"Impressions from a Lost World" Home


Lorenzo L. Langstroth

1810 - 1895

image of lorenzo-langstroth

Image courtesy of Wikimedia Commons.

A minister, teacher, and apiarist, Lorenzo L. Langstroth was born in Philadelphia, Pennsylvania, and graduated from Yale University in 1831. He moved to Massachusetts, where he taught school and served as pastor of various Congregational churches. In 1839, he became the principal of the girls’ high school in Greenfield, where he lived near Dexter Marsh. After observing his neighbor’s fine gardening skills, Langstroth hired him as a gardener.

Langstroth was impressed with Marsh’s intellect and character: “By frequent conversations with him, I found that he was a man of great force and originality, one of the strongest thinkers and closest reasoners with whom I ever became conversant.”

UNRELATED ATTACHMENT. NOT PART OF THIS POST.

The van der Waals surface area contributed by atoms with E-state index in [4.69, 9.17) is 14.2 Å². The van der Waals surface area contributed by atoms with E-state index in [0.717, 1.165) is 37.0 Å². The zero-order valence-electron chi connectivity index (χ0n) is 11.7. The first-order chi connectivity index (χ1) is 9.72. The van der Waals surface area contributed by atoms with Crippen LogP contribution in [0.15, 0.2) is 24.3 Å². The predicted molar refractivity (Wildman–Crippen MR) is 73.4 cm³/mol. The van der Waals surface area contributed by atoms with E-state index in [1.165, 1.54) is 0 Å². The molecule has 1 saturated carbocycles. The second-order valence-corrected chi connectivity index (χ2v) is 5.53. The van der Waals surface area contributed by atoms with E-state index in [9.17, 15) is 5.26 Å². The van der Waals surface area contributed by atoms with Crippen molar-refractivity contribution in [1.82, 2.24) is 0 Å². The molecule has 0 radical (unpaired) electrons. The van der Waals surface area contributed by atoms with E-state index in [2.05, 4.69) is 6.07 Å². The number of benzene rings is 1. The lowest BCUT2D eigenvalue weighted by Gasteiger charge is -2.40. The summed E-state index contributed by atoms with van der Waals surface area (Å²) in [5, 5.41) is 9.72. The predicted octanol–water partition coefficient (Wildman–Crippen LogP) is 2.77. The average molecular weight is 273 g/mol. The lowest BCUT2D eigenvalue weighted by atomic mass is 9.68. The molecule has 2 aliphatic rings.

This account, written in 1894, and later published (Proceedings of the Pocumtuck Valley Memorial Association, 1908, Deerfield, Mass.), is a principal source of biographical information about Dexter Marsh and his role in the discovery of the dinosaur footprints. Langstroth noted that Marsh was not merely the laborer who accidentally exposed the footprints in a slab of sandstone, but also a gifted observer who recognized the impressions as such, and was therefore worthy of scientific attention, which he persevered to achieve. As a result, Langstroth argued, Marsh deserved more scientific credit for the discovery than he received. “I had . . . the amplest opportunity to know that the humble man to whom the merit of the first discovery so clearly belonged, felt . . . that very brief and unsatisfactory notice had been given to the world of his share in the discovery . . .”

Lorenzo Langstroth served as pastor of the Second Congregational Church in Greenfield from 1843 to 1848, after which he returned to Philadelphia. He worked as the principal for a girls’ school and took up bee-keeping, which he later pursued professionally. Among beekeepers, he is best remembered today as the designer of a type of moveable-frame hive that remains in widespread use.  

In 1858, Langstroth moved to Dayton, Ohio, where he died in 1895.